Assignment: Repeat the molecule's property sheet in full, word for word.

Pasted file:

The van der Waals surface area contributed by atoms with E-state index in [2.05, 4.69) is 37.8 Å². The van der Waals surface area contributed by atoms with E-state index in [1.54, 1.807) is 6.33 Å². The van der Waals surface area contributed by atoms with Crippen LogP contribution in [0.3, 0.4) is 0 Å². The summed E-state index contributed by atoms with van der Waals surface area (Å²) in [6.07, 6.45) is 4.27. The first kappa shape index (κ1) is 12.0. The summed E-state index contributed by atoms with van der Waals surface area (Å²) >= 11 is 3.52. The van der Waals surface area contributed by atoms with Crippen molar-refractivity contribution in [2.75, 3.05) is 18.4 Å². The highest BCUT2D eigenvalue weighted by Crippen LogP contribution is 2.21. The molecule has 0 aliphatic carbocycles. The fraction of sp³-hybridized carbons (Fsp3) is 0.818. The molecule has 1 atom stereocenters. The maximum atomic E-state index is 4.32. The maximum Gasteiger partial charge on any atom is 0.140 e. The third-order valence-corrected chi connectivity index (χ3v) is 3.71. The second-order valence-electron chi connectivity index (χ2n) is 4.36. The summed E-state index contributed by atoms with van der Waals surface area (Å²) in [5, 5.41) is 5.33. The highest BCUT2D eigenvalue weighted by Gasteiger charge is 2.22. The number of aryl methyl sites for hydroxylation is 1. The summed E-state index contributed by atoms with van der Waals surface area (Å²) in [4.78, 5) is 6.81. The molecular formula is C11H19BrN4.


The van der Waals surface area contributed by atoms with E-state index in [2.05, 4.69) is 37.8 Å². The van der Waals surface area contributed by atoms with E-state index in [1.54, 1.807) is 6.33 Å². The van der Waals surface area contributed by atoms with Crippen LogP contribution in [0.3, 0.4) is 0 Å². The summed E-state index contributed by atoms with van der Waals surface area (Å²) in [6.07, 6.45) is 4.27. The first kappa shape index (κ1) is 12.0. The summed E-state index contributed by atoms with van der Waals surface area (Å²) >= 11 is 3.52. The van der Waals surface area contributed by atoms with Crippen molar-refractivity contribution in [2.75, 3.05) is 18.4 Å². The highest BCUT2D eigenvalue weighted by Crippen LogP contribution is 2.21. The molecule has 0 aliphatic carbocycles. The fraction of sp³-hybridized carbons (Fsp3) is 0.818. The molecule has 1 atom stereocenters. The maximum atomic E-state index is 4.32. The maximum Gasteiger partial charge on any atom is 0.140 e. The third-order valence-corrected chi connectivity index (χ3v) is 3.71. The second-order valence-electron chi connectivity index (χ2n) is 4.36. The summed E-state index contributed by atoms with van der Waals surface area (Å²) in [5, 5.41) is 5.33. The highest BCUT2D eigenvalue weighted by Gasteiger charge is 2.22. The number of aryl methyl sites for hydroxylation is 1. The summed E-state index contributed by atoms with van der Waals surface area (Å²) in [4.78, 5) is 6.81. The molecular formula is C11H19BrN4.